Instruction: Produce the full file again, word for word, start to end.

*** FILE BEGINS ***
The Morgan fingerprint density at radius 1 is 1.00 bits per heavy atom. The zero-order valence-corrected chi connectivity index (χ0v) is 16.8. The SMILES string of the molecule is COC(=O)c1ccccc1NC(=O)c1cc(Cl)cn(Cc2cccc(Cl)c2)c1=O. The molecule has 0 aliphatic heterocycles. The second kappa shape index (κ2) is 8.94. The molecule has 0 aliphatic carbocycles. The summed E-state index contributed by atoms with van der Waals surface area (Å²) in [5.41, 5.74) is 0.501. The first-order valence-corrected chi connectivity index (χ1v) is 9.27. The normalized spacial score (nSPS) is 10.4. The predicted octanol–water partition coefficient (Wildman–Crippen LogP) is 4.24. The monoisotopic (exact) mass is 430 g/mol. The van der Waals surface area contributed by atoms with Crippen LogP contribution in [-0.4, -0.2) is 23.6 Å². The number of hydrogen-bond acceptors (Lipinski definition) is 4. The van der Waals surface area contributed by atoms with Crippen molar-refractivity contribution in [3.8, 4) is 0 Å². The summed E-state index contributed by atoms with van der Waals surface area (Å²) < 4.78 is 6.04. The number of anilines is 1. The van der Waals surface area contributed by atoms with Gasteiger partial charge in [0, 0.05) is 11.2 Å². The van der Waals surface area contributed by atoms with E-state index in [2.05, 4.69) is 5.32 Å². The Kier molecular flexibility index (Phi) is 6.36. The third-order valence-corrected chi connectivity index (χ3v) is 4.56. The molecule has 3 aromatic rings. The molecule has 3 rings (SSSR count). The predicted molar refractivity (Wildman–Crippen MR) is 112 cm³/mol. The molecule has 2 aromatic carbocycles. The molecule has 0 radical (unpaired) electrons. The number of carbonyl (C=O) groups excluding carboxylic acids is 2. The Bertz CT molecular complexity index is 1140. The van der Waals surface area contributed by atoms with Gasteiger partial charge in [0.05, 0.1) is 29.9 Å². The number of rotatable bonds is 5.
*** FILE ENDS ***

The Morgan fingerprint density at radius 1 is 1.00 bits per heavy atom. The zero-order valence-corrected chi connectivity index (χ0v) is 16.8. The SMILES string of the molecule is COC(=O)c1ccccc1NC(=O)c1cc(Cl)cn(Cc2cccc(Cl)c2)c1=O. The molecule has 0 aliphatic heterocycles. The second kappa shape index (κ2) is 8.94. The molecule has 0 aliphatic carbocycles. The summed E-state index contributed by atoms with van der Waals surface area (Å²) in [5.41, 5.74) is 0.501. The first-order valence-corrected chi connectivity index (χ1v) is 9.27. The normalized spacial score (nSPS) is 10.4. The predicted octanol–water partition coefficient (Wildman–Crippen LogP) is 4.24. The monoisotopic (exact) mass is 430 g/mol. The van der Waals surface area contributed by atoms with Crippen LogP contribution in [-0.4, -0.2) is 23.6 Å². The number of hydrogen-bond acceptors (Lipinski definition) is 4. The van der Waals surface area contributed by atoms with Crippen molar-refractivity contribution in [3.8, 4) is 0 Å². The summed E-state index contributed by atoms with van der Waals surface area (Å²) < 4.78 is 6.04. The number of anilines is 1. The van der Waals surface area contributed by atoms with Gasteiger partial charge in [0, 0.05) is 11.2 Å². The van der Waals surface area contributed by atoms with E-state index in [2.05, 4.69) is 5.32 Å². The Kier molecular flexibility index (Phi) is 6.36. The third-order valence-corrected chi connectivity index (χ3v) is 4.56. The molecule has 3 aromatic rings. The molecule has 3 rings (SSSR count). The predicted molar refractivity (Wildman–Crippen MR) is 112 cm³/mol. The molecule has 2 aromatic carbocycles. The molecule has 0 radical (unpaired) electrons. The number of carbonyl (C=O) groups excluding carboxylic acids is 2. The Bertz CT molecular complexity index is 1140. The van der Waals surface area contributed by atoms with Gasteiger partial charge in [0.05, 0.1) is 29.9 Å². The number of rotatable bonds is 5.